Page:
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Chalk Walk Review

Posted by Amy Solomon on June 7th, 2012
iPad App - Designed for iPad

Chalk Walk is a very interesting app for iPad that re-enforces the pincher grip used to hold a pencil correctly, something that is rarely the focus of within an application.

Although applications with a lot of dragging and other interactive elements are often touted as being good for fine motor skills, the hallmark of fine motor skills support is the exercise of the pincher grip where the thumb and forefinger pinch together to correctly hold a pencil.

We do love to use the iPad and iPhone for all sorts of applications including art apps which allow children the chance to finger-paint or color with the swipe of a single finger, I have always been aware of the need to reinforce these skills with real art supplies, especially crayons as their resistance when dragged across paper which strengthen important muscles.

I do wonder sometimes if the use of the iPad and iPhone still may impede my son’s fine motor skills development more than if he only had crayons or paints to create with, although the use of these supplies would never be welcomed in his bed before sleep on long drives or on the sofa in our family room - places he loves to curl up with the iPad.

Because of these concerns, I am intrigued by this application, Chalk Walk, developed by a teacher, Frances Judd, which was thoughtfully created to give iPad users a chance to practice their pincher grip as they trace a character on the screen who draws a chalk line across the page styled to be the sidewalk of a urban area (think Sesame Street) but with the P.O.V. of the sidewalk.

Children are instructed to drag two bulls-eyes together with their thumb and forefinger and while in this position, trace the trail created by a character presumably drawing a line on the sidewalk with chalk. Although one has the option of following this character closely, keeping their bulls-eyes within the same bubble surrounding the characters found among these pages, it may be easiest for young players to wait until the line has been created to trace directly over it as best they can.

As one travels through these sections, players will notice that each word demonstrated, such as “Kitty” will include individual lines to trace, one per letter of the word in question, adding some basic literacy education to this game as well.

Ten of these sections are offered, as well as a final area dedicated to free play that I enjoy.

I appreciate the concept of this game a great deal, but the more I play this application the more aware I am of this app’s limitations.

Do note that this app needs direct skin contact from the player, making it necessary for me to trim my nails before use. Not an issue for me really, but other users my feel differently. I also have a hard time being able to trace these lines accurately even as an adult as my hand oftentimes covers the line I am tracing.

Although I applaud Ms. Judd for creating an application that mimics the proper way of holding the pencil, I still found the grip needed at times cumbersome to use as I found myself pressing rather hard to make good contact with the screen in order to draw a line without skipping, especially as I try to trace a line on the page.

I like that this app includes fun shapes and movements offered as one moves from the left to the right side of the page, more engaging than if only straight lines were incorporated, but even as an adult, I had a hard time getting the perfect score of three out of three stars, and I worry that this app may be too hard for children who are in need of this type of exercise. I do, however, appreciate the swirly nature of many of these shapes which gives children a sense of what writing cursive may feel like - something I have not seen much of within applications.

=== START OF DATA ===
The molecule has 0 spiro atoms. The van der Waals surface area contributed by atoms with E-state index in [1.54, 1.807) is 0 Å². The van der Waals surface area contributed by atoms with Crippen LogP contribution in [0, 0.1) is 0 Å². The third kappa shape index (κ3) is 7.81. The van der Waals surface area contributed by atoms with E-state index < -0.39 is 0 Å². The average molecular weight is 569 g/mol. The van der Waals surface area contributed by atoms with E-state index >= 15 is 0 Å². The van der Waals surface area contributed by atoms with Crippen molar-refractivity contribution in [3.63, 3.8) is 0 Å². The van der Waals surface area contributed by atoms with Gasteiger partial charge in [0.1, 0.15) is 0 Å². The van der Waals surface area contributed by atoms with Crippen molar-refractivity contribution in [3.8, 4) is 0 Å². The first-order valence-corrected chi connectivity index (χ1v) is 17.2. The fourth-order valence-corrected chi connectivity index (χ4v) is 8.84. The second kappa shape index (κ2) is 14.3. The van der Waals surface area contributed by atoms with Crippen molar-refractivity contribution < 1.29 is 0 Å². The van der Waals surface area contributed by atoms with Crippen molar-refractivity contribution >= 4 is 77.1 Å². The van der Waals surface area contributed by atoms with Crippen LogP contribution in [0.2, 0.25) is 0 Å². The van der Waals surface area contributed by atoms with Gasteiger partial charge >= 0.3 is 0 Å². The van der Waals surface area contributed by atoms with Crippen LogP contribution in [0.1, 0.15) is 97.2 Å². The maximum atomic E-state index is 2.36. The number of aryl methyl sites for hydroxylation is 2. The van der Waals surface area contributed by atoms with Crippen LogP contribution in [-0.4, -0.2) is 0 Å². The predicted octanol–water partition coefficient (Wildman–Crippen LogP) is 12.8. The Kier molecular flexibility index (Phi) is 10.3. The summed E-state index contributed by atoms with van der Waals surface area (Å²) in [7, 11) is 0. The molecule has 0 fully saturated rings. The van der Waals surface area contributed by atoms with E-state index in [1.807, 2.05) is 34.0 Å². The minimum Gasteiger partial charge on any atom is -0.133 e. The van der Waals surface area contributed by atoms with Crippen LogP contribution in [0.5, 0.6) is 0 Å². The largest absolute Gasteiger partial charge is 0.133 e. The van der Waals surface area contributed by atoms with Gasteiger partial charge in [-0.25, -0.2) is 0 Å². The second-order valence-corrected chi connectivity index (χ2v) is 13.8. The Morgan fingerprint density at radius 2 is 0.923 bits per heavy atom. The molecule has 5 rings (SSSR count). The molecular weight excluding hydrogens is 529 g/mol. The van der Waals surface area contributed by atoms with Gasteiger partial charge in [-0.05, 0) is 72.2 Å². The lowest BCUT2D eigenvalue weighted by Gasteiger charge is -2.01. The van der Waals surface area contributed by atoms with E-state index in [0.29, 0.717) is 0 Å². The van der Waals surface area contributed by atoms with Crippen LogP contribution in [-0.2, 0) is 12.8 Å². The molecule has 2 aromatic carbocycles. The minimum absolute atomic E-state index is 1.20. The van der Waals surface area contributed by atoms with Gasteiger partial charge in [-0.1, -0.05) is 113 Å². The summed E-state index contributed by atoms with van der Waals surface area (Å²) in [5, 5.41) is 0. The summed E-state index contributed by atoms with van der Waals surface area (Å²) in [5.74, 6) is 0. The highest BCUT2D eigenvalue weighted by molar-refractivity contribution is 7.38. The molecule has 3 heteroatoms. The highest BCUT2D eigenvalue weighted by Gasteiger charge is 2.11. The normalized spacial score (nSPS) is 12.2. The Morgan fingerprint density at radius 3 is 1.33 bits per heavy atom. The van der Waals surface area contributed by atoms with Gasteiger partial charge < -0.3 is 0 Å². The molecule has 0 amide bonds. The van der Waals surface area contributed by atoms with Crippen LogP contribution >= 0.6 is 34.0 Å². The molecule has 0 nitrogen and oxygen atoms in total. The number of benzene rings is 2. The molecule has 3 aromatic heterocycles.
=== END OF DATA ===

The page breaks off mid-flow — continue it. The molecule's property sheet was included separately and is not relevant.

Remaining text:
I would love to see a choice of chalk point size an an option in a future update as a larger point would make accuracy less of an issue for those just starting out using this application.

It is a great inclusion, however, that this app supports both left- as well as right-handers - a very important inclusion. The included music is also exceptional, with a wonderful use of drums and other instruments that to me are reminiscent of a drum-line as well as other influences as this music changes for every section, bringing something new to these areas that correlate to the word in question, like robotic elements incorporated into the word “Robot.”

Even with the difficulty I have had in this application, I do think this is a very nice app for children who may be more focused on playing iPad games than doing art in real life, especially boys who may unfortunately associate art supplies with “girly” activity. A sections of hints is included that is helpful to read before using this app, please look for it.

Those interested in other apps by Ms. Judd be sure to also check out Snow Flake Station, also reviewed here at GiggleApps. I find these apps to be very nicely conceived - creative and very educational. I look forward to seeing what new apps Ms. Judd may develop next.

Snowflake Station Review

Posted by Amy Solomon on May 9th, 2012
iPad App - Designed for iPad

Snowflake Station in a wonderful craft application for iPad that allows children to cut their own paper snowflakes, teaching the concept of symmetry and other skills along the way.

I have always been a huge fan of paper-cut art since I was old enough to pick up a scissors. My love for paper cutting stems, I am sure, from my lack of ability to draw representationally. Yet here, few cuts to a correctly folded paper ever look mistaken, creating an art form that children and adults who lack certain foundation skills in drawing can fully own themselves.

For me, the process of folding and cutting has been more important than the snowflake or other decorative shapes produced, and I have never been a fan of the cleanup associated with paper-cut art. Because of this, I have really been enjoying Snowflake Station which allows children to work in two basic modes - Workshop, where one traces over lines of dots, creating cuts in the paper or Creation Station - where players work freehand to make their own designs.